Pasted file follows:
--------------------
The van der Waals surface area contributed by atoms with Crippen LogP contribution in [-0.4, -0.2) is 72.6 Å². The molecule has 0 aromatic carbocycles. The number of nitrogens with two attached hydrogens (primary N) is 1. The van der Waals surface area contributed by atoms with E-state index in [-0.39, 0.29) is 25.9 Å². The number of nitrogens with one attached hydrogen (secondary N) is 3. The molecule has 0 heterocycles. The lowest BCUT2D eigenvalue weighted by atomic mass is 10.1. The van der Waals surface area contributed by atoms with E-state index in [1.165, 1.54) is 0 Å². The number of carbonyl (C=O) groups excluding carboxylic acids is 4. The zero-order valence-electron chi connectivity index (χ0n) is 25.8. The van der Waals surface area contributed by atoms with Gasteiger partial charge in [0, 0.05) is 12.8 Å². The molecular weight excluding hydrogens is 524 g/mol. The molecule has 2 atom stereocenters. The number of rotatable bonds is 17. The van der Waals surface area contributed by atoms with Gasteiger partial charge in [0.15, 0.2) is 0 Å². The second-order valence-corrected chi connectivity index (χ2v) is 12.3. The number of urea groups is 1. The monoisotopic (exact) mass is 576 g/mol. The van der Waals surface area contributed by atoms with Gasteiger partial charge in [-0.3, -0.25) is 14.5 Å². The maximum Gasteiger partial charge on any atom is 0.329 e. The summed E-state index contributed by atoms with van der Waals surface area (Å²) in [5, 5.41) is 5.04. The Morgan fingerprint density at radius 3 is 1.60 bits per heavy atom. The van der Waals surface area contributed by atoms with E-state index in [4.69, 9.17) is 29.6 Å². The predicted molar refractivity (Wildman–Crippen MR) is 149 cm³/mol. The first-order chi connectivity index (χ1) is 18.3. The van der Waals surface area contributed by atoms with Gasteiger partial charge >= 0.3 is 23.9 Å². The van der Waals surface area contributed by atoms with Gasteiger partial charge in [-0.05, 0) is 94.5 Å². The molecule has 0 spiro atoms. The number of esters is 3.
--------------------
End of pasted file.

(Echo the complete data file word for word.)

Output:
The van der Waals surface area contributed by atoms with Crippen LogP contribution in [-0.4, -0.2) is 72.6 Å². The molecule has 0 aromatic carbocycles. The number of nitrogens with two attached hydrogens (primary N) is 1. The van der Waals surface area contributed by atoms with E-state index in [-0.39, 0.29) is 25.9 Å². The number of nitrogens with one attached hydrogen (secondary N) is 3. The molecule has 0 heterocycles. The lowest BCUT2D eigenvalue weighted by atomic mass is 10.1. The van der Waals surface area contributed by atoms with E-state index in [1.165, 1.54) is 0 Å². The number of carbonyl (C=O) groups excluding carboxylic acids is 4. The zero-order valence-electron chi connectivity index (χ0n) is 25.8. The van der Waals surface area contributed by atoms with Gasteiger partial charge in [0, 0.05) is 12.8 Å². The molecular weight excluding hydrogens is 524 g/mol. The molecule has 2 atom stereocenters. The number of rotatable bonds is 17. The van der Waals surface area contributed by atoms with Gasteiger partial charge in [0.15, 0.2) is 0 Å². The second-order valence-corrected chi connectivity index (χ2v) is 12.3. The number of urea groups is 1. The monoisotopic (exact) mass is 576 g/mol. The van der Waals surface area contributed by atoms with Gasteiger partial charge in [-0.3, -0.25) is 14.5 Å². The maximum Gasteiger partial charge on any atom is 0.329 e. The summed E-state index contributed by atoms with van der Waals surface area (Å²) in [5, 5.41) is 5.04. The Morgan fingerprint density at radius 3 is 1.60 bits per heavy atom. The van der Waals surface area contributed by atoms with E-state index in [4.69, 9.17) is 29.6 Å². The predicted molar refractivity (Wildman–Crippen MR) is 149 cm³/mol. The first-order chi connectivity index (χ1) is 18.3. The van der Waals surface area contributed by atoms with Gasteiger partial charge >= 0.3 is 23.9 Å². The van der Waals surface area contributed by atoms with Gasteiger partial charge in [-0.05, 0) is 94.5 Å². The molecule has 0 spiro atoms. The number of esters is 3.